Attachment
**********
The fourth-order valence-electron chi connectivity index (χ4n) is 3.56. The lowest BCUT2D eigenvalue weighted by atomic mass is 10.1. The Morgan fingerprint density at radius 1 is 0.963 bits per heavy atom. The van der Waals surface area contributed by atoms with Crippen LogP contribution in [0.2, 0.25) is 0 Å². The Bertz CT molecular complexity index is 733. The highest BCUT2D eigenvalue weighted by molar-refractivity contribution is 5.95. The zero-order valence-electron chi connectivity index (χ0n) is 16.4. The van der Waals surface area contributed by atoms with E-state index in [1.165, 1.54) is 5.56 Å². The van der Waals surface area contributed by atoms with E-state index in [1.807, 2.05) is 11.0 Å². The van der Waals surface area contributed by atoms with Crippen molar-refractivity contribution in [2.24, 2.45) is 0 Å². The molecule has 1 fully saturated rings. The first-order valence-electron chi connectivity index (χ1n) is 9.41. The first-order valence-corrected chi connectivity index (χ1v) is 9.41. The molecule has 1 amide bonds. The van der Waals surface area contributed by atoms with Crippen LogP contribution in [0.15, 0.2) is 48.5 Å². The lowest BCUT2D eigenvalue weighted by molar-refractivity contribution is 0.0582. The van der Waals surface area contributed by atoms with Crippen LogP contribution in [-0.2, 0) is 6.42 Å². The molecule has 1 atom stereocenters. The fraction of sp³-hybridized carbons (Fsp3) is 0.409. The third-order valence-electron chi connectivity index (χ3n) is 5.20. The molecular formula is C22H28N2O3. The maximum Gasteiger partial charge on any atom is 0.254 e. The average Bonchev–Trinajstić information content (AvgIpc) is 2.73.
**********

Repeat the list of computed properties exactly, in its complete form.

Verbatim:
The fourth-order valence-electron chi connectivity index (χ4n) is 3.56. The lowest BCUT2D eigenvalue weighted by atomic mass is 10.1. The Morgan fingerprint density at radius 1 is 0.963 bits per heavy atom. The van der Waals surface area contributed by atoms with Crippen LogP contribution in [0.2, 0.25) is 0 Å². The Bertz CT molecular complexity index is 733. The highest BCUT2D eigenvalue weighted by molar-refractivity contribution is 5.95. The zero-order valence-electron chi connectivity index (χ0n) is 16.4. The van der Waals surface area contributed by atoms with E-state index in [1.165, 1.54) is 5.56 Å². The van der Waals surface area contributed by atoms with E-state index in [1.807, 2.05) is 11.0 Å². The van der Waals surface area contributed by atoms with Crippen molar-refractivity contribution in [2.24, 2.45) is 0 Å². The molecule has 1 fully saturated rings. The first-order valence-electron chi connectivity index (χ1n) is 9.41. The first-order valence-corrected chi connectivity index (χ1v) is 9.41. The molecule has 1 amide bonds. The van der Waals surface area contributed by atoms with Crippen LogP contribution in [0.15, 0.2) is 48.5 Å². The lowest BCUT2D eigenvalue weighted by molar-refractivity contribution is 0.0582. The van der Waals surface area contributed by atoms with Crippen LogP contribution in [-0.2, 0) is 6.42 Å². The molecule has 1 atom stereocenters. The fraction of sp³-hybridized carbons (Fsp3) is 0.409. The third-order valence-electron chi connectivity index (χ3n) is 5.20. The molecular formula is C22H28N2O3. The maximum Gasteiger partial charge on any atom is 0.254 e. The average Bonchev–Trinajstić information content (AvgIpc) is 2.73.